3.3) Aggravated criminal damage

What does CDA 1971 S 1(2) provide with regards to aggravated criminal damage?
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Terms in this set (15)
'A person who without lawful excuse destroys of damages any property, whether belonging to himself or another -
o intending to destroy or damage any property or being reckless as whether any property would be destroyed or damaged; and
o intending by the destruction or damage to endanger life of another or being reckless as to whether the life of another would be thereby endangered;
shall be guilty of an offence.'
- Dudley had a grievance against the 'J' family
- He consumed drink and drugs and threw a fire bomb at their house
- The fire was extinguished by the J family and only trivial damage was caused
- D's counsel claimed that it must be proved that he intended to endanger life or had been reckless as to whether life was endangered by the actual damage caused and that as the damage caused was not great, he could not have been reckless as to endangering life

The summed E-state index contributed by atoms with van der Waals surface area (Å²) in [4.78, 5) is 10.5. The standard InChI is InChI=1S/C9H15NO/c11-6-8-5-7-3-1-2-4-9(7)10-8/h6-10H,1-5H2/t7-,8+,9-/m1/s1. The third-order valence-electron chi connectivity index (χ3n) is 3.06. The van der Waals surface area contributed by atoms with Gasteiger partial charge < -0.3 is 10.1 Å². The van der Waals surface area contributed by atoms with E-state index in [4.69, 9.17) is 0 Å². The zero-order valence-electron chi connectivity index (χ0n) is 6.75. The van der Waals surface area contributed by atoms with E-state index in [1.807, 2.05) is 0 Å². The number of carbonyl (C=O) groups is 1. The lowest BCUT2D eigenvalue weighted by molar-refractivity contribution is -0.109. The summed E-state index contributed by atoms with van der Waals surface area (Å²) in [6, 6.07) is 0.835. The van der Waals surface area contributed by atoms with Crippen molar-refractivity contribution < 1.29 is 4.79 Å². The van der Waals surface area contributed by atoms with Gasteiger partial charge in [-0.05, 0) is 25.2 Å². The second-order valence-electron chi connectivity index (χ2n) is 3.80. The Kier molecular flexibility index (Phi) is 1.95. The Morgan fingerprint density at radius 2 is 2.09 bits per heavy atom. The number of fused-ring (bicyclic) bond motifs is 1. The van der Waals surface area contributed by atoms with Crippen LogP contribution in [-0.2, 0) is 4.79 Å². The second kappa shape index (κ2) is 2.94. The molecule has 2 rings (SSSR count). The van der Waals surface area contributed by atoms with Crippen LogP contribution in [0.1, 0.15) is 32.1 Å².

What happened in R v Steer?The defendant had fired three shots through a window.What was held in R v Steer?- This did not constitute the offence under the CDA 1971, s 1(2) because any risk to life intended or foreseen had been by the bullets fired and not by the damaged property - It was held that there had to be a causal link between the damage to property and the danger to life - If the damage is caused by fire, the risk to life will always be from the damaged propertyWhat did Lord Bridge of Harwich point out in R v Steer?- 'It is not the match and the inflammable materials, the flaming firebrand or any other inflammatory agent which the arsonist uses to start the fire which causes danger to life, it is the ensuing conflagration which occurs as the property which has been set on fire is damaged or destroyed - When [whether] the victim in the bedroom is overcome by the smoke or incinerated by the flames as the building burns, it would be absurd to say that this does not result from the damage to the building'What happened in R v Webster?- The defendants had pushed a coping stone from a bridge onto a train, which had hit a carriage showering the passengers with debris from the roof - The conviction had been based on a direction that intent to endanger life by the stone falling on a passenger would sufficeWhat was held in R v Webster?- The court substituted a conviction based on recklessness (per Taylor CJ): - 'If the defendant's intention is that the stone itself should crash through the roof of a train or motor vehicle and thereby directly injure a passenger, or if he was reckless only as to that outcome, the section would not bite - If, however, the defendant intended or was reckless that the stone would smash the roof of the train or vehicle so that metal or wood struts from the roof would or obviously might descend upon a passenger, endangering life, he would surely be guilty - This may seem to many a dismal distinction'